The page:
Bring Open Meetings Law into the 21st Century

February 14, 2020

(Open letter to legislators about the lack of adequate public notice for public hearings from Wisconsin Democracy Campaign Executive Director Matthew Rothschild.)

TO: Rep. Tusler, Chair, Assembly Committee on Campaigns and Elections
Sen. Bernier, Chair, Senate Committee on Elections, Ethics and Rural Issues
Evan Umpir, Clerk, Assembly Committee on Campaigns and Elections
Scott Nelson, Clerk, Senate Committee on Elections, Ethics and Rural Issues

Cc: Sen. Craig, Chair, Senate Committee on Insurance, Financial Services, Government Oversight and Courts
Rep. Steffen, Chair, Committee on Government Accountability and Oversight
Respective committee members

Dear Committee Chairs and Clerks:

I’d like to raise a serious point about the lack of adequate public notice for some hearings in particular during these last two weeks of the session.

For two hearings this week, we received notice at 5:19 a.m. for a hearing at noon that day – less than seven hours later!

I know you may be abiding by the letter of the law by physically posting notices at the Capitol and in the press room just 24 hours ahead of time.

But you’re not abiding by the spirit of the law, which is to make sure the public is informed – and has an opportunity to participate in – public hearings. The instructions from the Department of Justice on abiding by the Open Meetings law are clear: “The notice must be written such that it is reasonably likely to apprise members of the public and the news media of this information….It is important to note that notice to the public and notice to a news medium are separate requirements.”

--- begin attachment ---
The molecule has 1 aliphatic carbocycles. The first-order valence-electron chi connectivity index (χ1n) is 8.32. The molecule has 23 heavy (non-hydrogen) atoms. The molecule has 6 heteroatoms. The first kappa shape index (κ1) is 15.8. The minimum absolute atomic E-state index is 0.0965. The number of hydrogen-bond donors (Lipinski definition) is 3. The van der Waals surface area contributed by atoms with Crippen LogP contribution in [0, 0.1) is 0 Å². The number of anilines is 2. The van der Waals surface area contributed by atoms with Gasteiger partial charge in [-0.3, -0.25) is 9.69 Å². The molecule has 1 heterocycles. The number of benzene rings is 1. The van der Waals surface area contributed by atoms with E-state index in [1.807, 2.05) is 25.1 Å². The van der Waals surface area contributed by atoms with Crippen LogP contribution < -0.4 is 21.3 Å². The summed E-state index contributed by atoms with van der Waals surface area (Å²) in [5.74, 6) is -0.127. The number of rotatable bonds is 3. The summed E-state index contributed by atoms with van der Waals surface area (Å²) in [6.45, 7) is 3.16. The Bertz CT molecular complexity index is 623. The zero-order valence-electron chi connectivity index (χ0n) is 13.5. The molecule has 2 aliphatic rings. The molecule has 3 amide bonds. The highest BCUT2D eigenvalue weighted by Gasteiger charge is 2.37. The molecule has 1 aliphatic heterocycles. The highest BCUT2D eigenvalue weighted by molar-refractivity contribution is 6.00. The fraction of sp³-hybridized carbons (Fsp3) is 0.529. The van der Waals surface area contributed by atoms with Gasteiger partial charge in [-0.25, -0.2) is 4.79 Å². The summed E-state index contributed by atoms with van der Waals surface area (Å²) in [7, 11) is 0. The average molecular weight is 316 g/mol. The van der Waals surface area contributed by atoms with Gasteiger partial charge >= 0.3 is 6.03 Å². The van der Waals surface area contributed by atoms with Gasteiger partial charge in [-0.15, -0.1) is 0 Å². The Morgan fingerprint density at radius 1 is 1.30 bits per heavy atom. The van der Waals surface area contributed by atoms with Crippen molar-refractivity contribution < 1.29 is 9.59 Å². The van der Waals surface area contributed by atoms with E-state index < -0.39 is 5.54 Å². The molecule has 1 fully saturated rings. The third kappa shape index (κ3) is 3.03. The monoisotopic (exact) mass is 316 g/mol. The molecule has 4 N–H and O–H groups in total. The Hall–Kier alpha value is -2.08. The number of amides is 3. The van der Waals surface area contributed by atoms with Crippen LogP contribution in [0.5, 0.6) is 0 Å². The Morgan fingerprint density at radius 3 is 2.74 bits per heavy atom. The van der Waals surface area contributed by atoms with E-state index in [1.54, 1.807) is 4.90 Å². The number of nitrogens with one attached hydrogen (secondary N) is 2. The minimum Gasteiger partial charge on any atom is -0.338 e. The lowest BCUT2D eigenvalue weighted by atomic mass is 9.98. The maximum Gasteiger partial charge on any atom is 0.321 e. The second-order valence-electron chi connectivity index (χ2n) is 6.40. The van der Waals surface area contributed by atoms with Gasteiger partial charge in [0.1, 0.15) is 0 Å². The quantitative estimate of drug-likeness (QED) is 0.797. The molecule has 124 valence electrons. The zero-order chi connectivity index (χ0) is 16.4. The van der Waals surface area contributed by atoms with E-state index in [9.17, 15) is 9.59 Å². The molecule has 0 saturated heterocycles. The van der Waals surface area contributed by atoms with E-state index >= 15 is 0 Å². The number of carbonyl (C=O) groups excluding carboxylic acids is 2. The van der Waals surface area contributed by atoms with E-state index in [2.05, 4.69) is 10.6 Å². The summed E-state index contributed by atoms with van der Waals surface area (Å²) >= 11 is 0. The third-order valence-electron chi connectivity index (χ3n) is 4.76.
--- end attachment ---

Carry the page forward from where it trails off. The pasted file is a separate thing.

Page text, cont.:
In this day and age, many groups, concerned citizens, and others who watch the legislative calendar closely rely on the legislative notification service, which sends us emails about legislation that is circulating and about hearings that are upcoming.

This has become the de facto notification for just about all interested parties, and it’s how they inform their members or friends -- and the general public! -- about the hearings you’re going to hold.

There is no reason why subscribers to the legislative notification service shouldn’t be properly noticed at the same time that members of the media are – and not six hours and 41 minutes before the actual hearing!

It’s the Twenty-First Century! In this technological age, there’s no excuse for not letting the citizens, who pay your salaries, know right away when you’re holding public hearings.

Here’s the fundamental point: What good is it to have a “public hearing” when the public never hears about it in time to participate?

Public hearings are a crucial part of our democracy. They are designed to allow members of the public to participate and make their voices heard. They are not designed – and should not be used -- for bill sponsors and the special interest drafters to promote their points of view to committee members.

Please, let’s have genuine public hearings, where the members of the public are given sufficient notice ahead of time so that they can actually attend or testify.

Otherwise, you’re just making a mockery of the idea of public hearings.

We’d be happy to work with you on bringing the “Open Meetings” law into the Twenty-First Century.

But in the meantime, please give the public adequate notice when you’re having a public hearing.

I look forward to hearing from you on this urgent matter.


Matt Rothschild

Executive Director